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NASA Hires Lockheed Martin to Build Quiet, Supersonic Plane

The goal is to enable quieter supersonic flight and create "new commercial cargo and passenger markets in faster-than-sound air travel," NASA said.

AFP

Updated:April 4, 2018, 7:53 AM IST
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NASA Hires Lockheed Martin to Build Quiet, Supersonic Plane
Photo for representation. (Image: Reuters)
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Washington: NASA has inked a deal with Lockheed Martin to develop a supersonic "X-plane" that could break the sound barrier without a sonic boom, officials said on Wednesday.

The USD 247.5 million contract allows for the design, building and testing of a plane that would make its first test flight in 2021, NASA said.

The experimental plane "will cruise at 16,764 meters at a speed of about 1,513 kph and create a sound about as loud as a car door closing, 75 Perceived Level decibel (PLdB), instead of a sonic boom," the US space agency said in a statement.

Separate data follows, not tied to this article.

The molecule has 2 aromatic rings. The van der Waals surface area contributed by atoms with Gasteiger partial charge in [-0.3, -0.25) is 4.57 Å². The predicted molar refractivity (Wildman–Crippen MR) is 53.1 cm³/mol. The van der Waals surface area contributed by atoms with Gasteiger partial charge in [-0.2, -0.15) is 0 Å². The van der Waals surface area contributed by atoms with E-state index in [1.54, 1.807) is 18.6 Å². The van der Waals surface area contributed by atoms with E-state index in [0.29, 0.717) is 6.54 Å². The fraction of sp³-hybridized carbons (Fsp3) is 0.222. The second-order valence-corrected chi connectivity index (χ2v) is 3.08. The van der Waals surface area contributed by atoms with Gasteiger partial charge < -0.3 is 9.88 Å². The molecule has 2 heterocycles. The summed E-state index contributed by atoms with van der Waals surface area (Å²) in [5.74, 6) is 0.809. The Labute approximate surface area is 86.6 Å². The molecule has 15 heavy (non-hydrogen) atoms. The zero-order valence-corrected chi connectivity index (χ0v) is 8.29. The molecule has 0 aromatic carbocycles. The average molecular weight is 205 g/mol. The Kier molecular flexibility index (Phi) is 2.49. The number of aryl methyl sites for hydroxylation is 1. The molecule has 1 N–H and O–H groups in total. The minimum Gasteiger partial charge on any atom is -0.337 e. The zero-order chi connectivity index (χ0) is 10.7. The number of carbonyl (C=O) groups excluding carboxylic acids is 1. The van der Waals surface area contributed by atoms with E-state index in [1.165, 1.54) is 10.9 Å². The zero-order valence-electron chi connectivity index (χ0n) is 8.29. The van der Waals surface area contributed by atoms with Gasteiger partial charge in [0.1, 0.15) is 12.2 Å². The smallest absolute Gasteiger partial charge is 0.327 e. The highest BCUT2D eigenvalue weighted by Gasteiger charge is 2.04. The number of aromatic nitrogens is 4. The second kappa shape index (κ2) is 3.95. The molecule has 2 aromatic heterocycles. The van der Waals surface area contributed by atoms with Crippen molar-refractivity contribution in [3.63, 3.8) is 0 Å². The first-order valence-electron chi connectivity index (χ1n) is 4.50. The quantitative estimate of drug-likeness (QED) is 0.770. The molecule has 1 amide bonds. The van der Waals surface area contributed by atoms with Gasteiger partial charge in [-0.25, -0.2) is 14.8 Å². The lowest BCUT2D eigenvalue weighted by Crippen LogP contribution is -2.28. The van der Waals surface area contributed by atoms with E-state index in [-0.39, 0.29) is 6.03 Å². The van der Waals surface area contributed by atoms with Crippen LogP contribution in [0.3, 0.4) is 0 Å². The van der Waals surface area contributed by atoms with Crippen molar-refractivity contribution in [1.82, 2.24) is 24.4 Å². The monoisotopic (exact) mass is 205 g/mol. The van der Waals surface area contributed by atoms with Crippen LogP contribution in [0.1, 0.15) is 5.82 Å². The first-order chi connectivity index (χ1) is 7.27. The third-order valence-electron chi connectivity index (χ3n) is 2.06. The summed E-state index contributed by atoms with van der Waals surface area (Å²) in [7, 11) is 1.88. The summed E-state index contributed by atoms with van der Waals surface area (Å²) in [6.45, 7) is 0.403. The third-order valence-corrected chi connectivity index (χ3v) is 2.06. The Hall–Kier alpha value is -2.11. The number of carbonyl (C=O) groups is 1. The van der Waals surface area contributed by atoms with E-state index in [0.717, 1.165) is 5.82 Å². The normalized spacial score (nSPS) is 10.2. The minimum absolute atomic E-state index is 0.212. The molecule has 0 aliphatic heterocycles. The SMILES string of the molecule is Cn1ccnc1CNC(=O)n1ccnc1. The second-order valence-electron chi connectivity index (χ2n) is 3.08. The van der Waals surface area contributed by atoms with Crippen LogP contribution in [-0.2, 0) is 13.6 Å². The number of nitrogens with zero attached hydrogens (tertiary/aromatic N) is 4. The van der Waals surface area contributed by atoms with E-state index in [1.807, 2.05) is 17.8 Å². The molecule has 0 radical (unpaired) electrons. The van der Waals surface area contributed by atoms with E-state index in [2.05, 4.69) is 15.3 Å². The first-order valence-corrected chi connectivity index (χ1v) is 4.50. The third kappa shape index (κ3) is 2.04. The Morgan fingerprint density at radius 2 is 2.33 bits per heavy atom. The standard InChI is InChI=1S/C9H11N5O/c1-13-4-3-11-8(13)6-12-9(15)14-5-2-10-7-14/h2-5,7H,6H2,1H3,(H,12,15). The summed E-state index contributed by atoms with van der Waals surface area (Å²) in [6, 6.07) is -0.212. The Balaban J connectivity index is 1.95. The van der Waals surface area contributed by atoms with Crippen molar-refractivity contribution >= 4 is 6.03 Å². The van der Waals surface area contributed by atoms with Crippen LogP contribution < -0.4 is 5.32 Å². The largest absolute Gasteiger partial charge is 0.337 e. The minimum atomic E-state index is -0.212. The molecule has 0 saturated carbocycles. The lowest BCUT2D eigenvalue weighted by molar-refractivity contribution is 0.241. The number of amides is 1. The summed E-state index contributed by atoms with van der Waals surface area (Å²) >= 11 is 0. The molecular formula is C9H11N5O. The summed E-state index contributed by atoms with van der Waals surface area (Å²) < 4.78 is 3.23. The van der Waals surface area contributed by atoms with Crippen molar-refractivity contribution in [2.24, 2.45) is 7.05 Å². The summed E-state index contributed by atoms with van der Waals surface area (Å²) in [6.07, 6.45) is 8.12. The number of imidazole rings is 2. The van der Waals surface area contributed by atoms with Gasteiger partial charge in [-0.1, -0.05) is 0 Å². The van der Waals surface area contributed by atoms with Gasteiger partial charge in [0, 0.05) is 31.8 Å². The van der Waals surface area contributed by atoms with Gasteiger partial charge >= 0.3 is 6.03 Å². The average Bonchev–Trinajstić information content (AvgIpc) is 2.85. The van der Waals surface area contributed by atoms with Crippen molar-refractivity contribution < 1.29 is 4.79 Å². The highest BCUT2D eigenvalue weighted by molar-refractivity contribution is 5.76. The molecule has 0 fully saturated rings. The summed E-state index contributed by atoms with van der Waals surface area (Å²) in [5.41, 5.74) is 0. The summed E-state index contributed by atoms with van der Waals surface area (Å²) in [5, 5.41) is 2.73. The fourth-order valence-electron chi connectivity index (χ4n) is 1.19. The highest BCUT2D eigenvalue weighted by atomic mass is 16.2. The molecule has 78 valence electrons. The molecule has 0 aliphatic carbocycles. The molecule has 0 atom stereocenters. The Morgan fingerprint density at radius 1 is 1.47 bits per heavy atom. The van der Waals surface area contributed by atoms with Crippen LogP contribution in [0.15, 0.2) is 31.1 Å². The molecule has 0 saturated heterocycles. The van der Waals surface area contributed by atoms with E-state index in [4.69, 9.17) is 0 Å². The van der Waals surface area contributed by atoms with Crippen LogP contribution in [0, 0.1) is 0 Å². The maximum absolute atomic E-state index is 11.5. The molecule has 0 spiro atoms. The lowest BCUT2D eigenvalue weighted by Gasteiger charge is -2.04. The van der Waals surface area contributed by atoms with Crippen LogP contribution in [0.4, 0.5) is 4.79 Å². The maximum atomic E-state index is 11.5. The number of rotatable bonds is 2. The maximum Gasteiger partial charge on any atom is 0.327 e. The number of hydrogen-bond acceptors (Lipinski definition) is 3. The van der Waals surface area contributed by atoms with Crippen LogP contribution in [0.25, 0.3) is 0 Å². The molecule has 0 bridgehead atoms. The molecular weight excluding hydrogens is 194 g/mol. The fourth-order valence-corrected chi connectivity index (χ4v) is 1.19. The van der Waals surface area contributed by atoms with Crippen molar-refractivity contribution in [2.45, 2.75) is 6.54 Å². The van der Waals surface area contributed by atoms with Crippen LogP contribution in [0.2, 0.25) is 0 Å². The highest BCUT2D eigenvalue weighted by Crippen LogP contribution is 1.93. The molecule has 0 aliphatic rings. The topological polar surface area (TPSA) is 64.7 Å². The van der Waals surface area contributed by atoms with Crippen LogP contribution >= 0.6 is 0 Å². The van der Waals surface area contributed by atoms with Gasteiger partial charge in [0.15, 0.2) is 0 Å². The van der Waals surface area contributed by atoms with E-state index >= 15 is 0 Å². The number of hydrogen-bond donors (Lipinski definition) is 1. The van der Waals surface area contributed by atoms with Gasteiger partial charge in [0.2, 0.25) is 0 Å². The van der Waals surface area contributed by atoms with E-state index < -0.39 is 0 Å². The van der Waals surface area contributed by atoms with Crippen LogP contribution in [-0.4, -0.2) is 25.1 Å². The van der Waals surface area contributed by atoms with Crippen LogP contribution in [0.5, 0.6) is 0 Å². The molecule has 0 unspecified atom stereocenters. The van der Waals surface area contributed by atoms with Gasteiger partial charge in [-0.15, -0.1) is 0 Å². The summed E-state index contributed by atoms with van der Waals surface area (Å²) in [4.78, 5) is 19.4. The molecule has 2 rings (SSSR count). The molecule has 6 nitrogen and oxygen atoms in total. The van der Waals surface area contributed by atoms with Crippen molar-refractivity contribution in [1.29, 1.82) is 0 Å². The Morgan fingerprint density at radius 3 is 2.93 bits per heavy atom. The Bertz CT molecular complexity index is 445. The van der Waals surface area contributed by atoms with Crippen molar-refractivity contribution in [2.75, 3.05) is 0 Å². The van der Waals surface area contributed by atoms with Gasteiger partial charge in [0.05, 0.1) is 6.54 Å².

As early as mid-2022, NASA plans to fly the X-plane over certain, as yet to be determined, US cities to collect data and gather community responses.

The goal is to enable quieter supersonic flight and create "new commercial cargo and passenger markets in faster-than-sound air travel," NASA said.

Last month, US President Donald Trump signed a federal budget that fully funds the project, saying the new aircraft "would open a new market for US companies to build faster commercial airliners, creating jobs and cutting cross-country flight times in half."

But passenger seats are not part of the project Lockheed Martin is working on, at least not yet.

First, the company must show it is possible to fly a quiet supersonic aircraft. Then, the rules of the Federal Aviation Administration would have to be changed in order to lift the current ban on civil supersonic flights over land.

"This X-plane is a critical step closer to that exciting future," Jaiwon Shin, associate administrator of NASA's Aeronautics Research Mission Directorate, told a news conference.
Other companies in the process of building supersonic passenger jets for flight in the coming years include Virgin Galactic and Spike Aerospace.
| Edited by: Ahona Sengupta
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